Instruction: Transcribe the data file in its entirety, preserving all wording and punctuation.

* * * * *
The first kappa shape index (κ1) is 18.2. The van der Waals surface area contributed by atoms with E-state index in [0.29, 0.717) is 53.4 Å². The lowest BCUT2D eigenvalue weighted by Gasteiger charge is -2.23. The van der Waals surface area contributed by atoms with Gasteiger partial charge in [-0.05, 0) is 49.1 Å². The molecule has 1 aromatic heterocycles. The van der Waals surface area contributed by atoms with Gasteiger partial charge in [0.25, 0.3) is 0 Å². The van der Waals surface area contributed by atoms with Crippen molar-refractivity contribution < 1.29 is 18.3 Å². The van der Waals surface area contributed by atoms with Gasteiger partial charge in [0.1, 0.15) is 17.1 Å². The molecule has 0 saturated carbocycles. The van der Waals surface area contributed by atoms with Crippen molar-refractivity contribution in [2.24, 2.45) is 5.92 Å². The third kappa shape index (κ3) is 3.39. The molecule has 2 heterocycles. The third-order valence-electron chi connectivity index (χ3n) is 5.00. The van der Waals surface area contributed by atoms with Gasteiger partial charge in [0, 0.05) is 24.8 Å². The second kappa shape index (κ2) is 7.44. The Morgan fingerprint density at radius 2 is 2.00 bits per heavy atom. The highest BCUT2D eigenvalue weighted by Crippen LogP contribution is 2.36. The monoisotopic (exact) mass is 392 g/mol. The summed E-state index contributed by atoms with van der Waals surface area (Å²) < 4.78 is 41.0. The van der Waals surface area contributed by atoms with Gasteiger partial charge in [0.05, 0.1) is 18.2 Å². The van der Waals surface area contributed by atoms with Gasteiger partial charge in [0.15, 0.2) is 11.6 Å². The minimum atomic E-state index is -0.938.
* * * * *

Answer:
The first kappa shape index (κ1) is 18.2. The van der Waals surface area contributed by atoms with E-state index in [0.29, 0.717) is 53.4 Å². The lowest BCUT2D eigenvalue weighted by Gasteiger charge is -2.23. The van der Waals surface area contributed by atoms with Gasteiger partial charge in [-0.05, 0) is 49.1 Å². The molecule has 1 aromatic heterocycles. The van der Waals surface area contributed by atoms with Gasteiger partial charge in [0.25, 0.3) is 0 Å². The van der Waals surface area contributed by atoms with Crippen molar-refractivity contribution < 1.29 is 18.3 Å². The van der Waals surface area contributed by atoms with Gasteiger partial charge in [0.1, 0.15) is 17.1 Å². The molecule has 0 saturated carbocycles. The van der Waals surface area contributed by atoms with Crippen molar-refractivity contribution in [2.24, 2.45) is 5.92 Å². The third kappa shape index (κ3) is 3.39. The molecule has 2 heterocycles. The third-order valence-electron chi connectivity index (χ3n) is 5.00. The van der Waals surface area contributed by atoms with Gasteiger partial charge in [0, 0.05) is 24.8 Å². The second kappa shape index (κ2) is 7.44. The Morgan fingerprint density at radius 2 is 2.00 bits per heavy atom. The highest BCUT2D eigenvalue weighted by Crippen LogP contribution is 2.36. The monoisotopic (exact) mass is 392 g/mol. The summed E-state index contributed by atoms with van der Waals surface area (Å²) < 4.78 is 41.0. The van der Waals surface area contributed by atoms with Gasteiger partial charge in [0.05, 0.1) is 18.2 Å². The van der Waals surface area contributed by atoms with Gasteiger partial charge in [0.15, 0.2) is 11.6 Å². The minimum atomic E-state index is -0.938.